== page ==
Tweet Defense Interview

Article

posted 5/5/2010 by Charles Husemann
other articles by Charles Husemann
One Page Platforms: iPod
  Has developing your own game changed the way you look at games now? What was the biggest lesson you learned during the development of TweetDefense?
Absolutely! Almost every game I play now I think about the underlying decisions. Why did they use this color palette? Why is the main character a male? Why is this inventory system as complicated as it is?

These are things that I only thought about in passing before, but are really part of the game design – what can you do to make this the most fun experience someone could have while playing it.

The biggest lesson we learned from Tweet Defense was that the barriers to doing some crazy things you thought impossible are mostly imagined. That sounds so corny, but literally if you want to make a game – do it! Yes it takes hard work, yes it takes some research, but ultimately the iPhone platform allows almost anyone to create a game, and sell it for money right there next to Ubisoft and EA titles. We’re in a pretty amazing time in the industry right now – well, except for all the Fart applications.
 
What were your expectations for sales of the game and have you sold as many as you thought you would? Was it difficult to get your app approved?
Our expectations were all over the map. I think some of our friends and family thought the game was going to rival Halo or God of War, while others thought we were wasting our money.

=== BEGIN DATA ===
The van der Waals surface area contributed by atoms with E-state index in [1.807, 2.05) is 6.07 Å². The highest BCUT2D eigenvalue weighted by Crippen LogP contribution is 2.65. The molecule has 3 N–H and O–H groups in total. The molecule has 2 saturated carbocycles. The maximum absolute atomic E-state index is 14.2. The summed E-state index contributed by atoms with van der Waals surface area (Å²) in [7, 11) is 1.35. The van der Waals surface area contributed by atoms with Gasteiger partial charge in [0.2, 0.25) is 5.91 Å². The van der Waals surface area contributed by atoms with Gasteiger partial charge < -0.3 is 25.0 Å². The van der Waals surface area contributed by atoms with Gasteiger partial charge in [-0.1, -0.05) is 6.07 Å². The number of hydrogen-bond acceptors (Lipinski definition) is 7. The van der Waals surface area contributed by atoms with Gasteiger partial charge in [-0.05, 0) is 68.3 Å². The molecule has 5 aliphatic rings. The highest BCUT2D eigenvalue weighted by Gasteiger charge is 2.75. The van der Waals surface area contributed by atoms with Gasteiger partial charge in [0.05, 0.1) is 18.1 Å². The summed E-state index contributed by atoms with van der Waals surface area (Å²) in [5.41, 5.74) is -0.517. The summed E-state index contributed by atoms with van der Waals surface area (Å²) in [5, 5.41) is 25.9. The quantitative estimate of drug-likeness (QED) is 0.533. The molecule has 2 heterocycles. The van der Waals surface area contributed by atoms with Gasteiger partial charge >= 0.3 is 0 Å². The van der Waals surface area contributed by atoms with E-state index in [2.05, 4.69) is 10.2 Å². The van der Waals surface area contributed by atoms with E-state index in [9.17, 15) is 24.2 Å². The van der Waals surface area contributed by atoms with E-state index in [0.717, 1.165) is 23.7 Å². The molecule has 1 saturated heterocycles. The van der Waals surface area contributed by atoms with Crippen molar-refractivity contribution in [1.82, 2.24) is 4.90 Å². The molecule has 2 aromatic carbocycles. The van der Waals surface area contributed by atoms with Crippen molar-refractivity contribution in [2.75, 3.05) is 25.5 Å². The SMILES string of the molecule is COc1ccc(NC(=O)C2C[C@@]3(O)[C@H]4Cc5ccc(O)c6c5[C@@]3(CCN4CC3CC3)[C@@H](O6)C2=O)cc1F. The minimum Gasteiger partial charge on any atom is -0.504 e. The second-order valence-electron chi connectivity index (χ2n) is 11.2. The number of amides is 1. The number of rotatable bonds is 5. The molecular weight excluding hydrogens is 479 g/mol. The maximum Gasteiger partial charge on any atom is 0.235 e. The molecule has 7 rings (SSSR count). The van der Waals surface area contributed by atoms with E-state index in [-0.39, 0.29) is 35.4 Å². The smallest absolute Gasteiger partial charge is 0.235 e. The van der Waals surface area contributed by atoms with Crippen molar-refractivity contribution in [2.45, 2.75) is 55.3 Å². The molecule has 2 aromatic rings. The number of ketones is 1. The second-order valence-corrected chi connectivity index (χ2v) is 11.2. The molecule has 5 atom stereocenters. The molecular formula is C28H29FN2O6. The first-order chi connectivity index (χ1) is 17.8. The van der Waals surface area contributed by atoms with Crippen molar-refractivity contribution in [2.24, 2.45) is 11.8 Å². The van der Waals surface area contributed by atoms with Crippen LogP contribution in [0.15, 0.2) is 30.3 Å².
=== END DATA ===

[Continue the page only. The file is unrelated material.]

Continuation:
We’re very happy with the sales we’ve made, and we’ve learned a TON – 1st hand experience in marketing and publicizing an iPhone game on a crowded platform, learned about the app store ecosystem, learned some of the tricks that people do to gain attention. It’s been a great process, and just as a case study it’s worth the time for anyone to do.

The app approval process was much quicker, and more painless than we had thought originally. The folks at Apple were very quick to approve the application. Despite some of our initial uncertainty - it was a painless process.


With over 150,000 apps available, the App Store is a bit of a crap shoot right now, how do you get your game noticed on the service? What do you think Apple could do to make it easier to find games on the service?
Ah, the golden question...

For us, we had a really unique idea that no one had done before. To integrate Twitter into the game play, rather than just allow a light client, is something that I expect more games to do in the future. This unique hook allowed us to get lots of attention from sites that normally wouldn’t report on an iPhone game launch – Gizmodo and Mashable had write-ups on the game, which was pretty crazy to see.

In order to make it easier to find what you want, I’d love it if Apple really spent some time on their genius recommendation system. If you look at Netflix, they are pretty amazing at what they think I’ll like, and I would love to see a system even ½ as good start to spread to places like the App store.
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